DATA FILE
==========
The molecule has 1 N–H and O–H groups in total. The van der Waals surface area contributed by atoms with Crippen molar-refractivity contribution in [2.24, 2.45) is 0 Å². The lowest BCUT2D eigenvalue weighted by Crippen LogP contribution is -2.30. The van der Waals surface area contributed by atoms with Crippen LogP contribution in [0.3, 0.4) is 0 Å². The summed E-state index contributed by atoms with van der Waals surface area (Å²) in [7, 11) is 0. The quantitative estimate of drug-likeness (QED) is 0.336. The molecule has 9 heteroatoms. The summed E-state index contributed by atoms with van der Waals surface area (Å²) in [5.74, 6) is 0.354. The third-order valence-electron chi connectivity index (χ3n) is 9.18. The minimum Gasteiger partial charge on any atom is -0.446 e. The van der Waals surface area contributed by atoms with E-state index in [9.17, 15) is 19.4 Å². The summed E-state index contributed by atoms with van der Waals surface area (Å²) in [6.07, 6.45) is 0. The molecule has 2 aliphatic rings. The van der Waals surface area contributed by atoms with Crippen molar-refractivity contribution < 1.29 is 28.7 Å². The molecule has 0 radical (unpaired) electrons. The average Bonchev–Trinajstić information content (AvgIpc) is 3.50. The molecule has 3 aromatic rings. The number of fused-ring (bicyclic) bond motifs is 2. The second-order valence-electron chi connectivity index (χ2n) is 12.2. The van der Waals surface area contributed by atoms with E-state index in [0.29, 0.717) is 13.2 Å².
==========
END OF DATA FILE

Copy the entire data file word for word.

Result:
The molecule has 1 N–H and O–H groups in total. The van der Waals surface area contributed by atoms with Crippen molar-refractivity contribution in [2.24, 2.45) is 0 Å². The lowest BCUT2D eigenvalue weighted by Crippen LogP contribution is -2.30. The van der Waals surface area contributed by atoms with Crippen LogP contribution in [0.3, 0.4) is 0 Å². The summed E-state index contributed by atoms with van der Waals surface area (Å²) in [7, 11) is 0. The quantitative estimate of drug-likeness (QED) is 0.336. The molecule has 9 heteroatoms. The summed E-state index contributed by atoms with van der Waals surface area (Å²) in [5.74, 6) is 0.354. The third-order valence-electron chi connectivity index (χ3n) is 9.18. The minimum Gasteiger partial charge on any atom is -0.446 e. The van der Waals surface area contributed by atoms with E-state index in [9.17, 15) is 19.4 Å². The summed E-state index contributed by atoms with van der Waals surface area (Å²) in [6.07, 6.45) is 0. The molecule has 2 aliphatic rings. The van der Waals surface area contributed by atoms with Crippen molar-refractivity contribution < 1.29 is 28.7 Å². The molecule has 0 radical (unpaired) electrons. The average Bonchev–Trinajstić information content (AvgIpc) is 3.50. The molecule has 3 aromatic rings. The number of fused-ring (bicyclic) bond motifs is 2. The second-order valence-electron chi connectivity index (χ2n) is 12.2. The van der Waals surface area contributed by atoms with E-state index in [0.29, 0.717) is 13.2 Å².